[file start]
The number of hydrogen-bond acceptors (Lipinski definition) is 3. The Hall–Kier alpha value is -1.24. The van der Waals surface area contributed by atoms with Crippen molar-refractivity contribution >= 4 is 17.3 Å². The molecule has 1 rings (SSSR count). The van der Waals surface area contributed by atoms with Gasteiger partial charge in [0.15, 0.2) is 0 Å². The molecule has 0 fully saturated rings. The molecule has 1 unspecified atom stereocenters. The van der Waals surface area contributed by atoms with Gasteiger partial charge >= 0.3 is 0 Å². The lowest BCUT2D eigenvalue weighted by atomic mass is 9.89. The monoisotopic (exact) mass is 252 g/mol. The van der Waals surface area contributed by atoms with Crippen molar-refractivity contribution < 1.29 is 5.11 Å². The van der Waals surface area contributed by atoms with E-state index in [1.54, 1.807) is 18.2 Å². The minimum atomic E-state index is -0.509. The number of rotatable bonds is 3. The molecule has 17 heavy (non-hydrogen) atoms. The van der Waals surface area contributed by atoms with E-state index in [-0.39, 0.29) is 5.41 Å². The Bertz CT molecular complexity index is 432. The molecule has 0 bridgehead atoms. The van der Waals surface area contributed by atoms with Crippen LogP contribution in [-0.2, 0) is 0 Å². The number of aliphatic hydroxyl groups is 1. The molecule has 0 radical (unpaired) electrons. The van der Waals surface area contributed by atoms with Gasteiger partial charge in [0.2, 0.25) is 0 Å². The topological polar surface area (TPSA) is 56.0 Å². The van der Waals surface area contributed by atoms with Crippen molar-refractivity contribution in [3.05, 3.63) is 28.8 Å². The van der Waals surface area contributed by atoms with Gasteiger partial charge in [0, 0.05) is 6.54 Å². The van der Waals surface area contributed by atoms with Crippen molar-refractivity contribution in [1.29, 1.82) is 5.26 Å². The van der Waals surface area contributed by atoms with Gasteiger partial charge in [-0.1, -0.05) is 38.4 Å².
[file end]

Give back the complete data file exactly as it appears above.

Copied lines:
The number of hydrogen-bond acceptors (Lipinski definition) is 3. The Hall–Kier alpha value is -1.24. The van der Waals surface area contributed by atoms with Crippen molar-refractivity contribution >= 4 is 17.3 Å². The molecule has 1 rings (SSSR count). The van der Waals surface area contributed by atoms with Gasteiger partial charge in [0.15, 0.2) is 0 Å². The molecule has 0 fully saturated rings. The molecule has 1 unspecified atom stereocenters. The van der Waals surface area contributed by atoms with Gasteiger partial charge >= 0.3 is 0 Å². The lowest BCUT2D eigenvalue weighted by atomic mass is 9.89. The monoisotopic (exact) mass is 252 g/mol. The van der Waals surface area contributed by atoms with Crippen molar-refractivity contribution < 1.29 is 5.11 Å². The van der Waals surface area contributed by atoms with E-state index in [1.54, 1.807) is 18.2 Å². The minimum atomic E-state index is -0.509. The number of rotatable bonds is 3. The molecule has 17 heavy (non-hydrogen) atoms. The van der Waals surface area contributed by atoms with E-state index in [-0.39, 0.29) is 5.41 Å². The Bertz CT molecular complexity index is 432. The molecule has 0 bridgehead atoms. The van der Waals surface area contributed by atoms with Crippen LogP contribution in [-0.2, 0) is 0 Å². The number of aliphatic hydroxyl groups is 1. The molecule has 0 radical (unpaired) electrons. The van der Waals surface area contributed by atoms with Gasteiger partial charge in [0.2, 0.25) is 0 Å². The topological polar surface area (TPSA) is 56.0 Å². The van der Waals surface area contributed by atoms with Crippen molar-refractivity contribution in [3.05, 3.63) is 28.8 Å². The van der Waals surface area contributed by atoms with Gasteiger partial charge in [0, 0.05) is 6.54 Å². The van der Waals surface area contributed by atoms with Crippen molar-refractivity contribution in [1.29, 1.82) is 5.26 Å². The van der Waals surface area contributed by atoms with Gasteiger partial charge in [-0.1, -0.05) is 38.4 Å².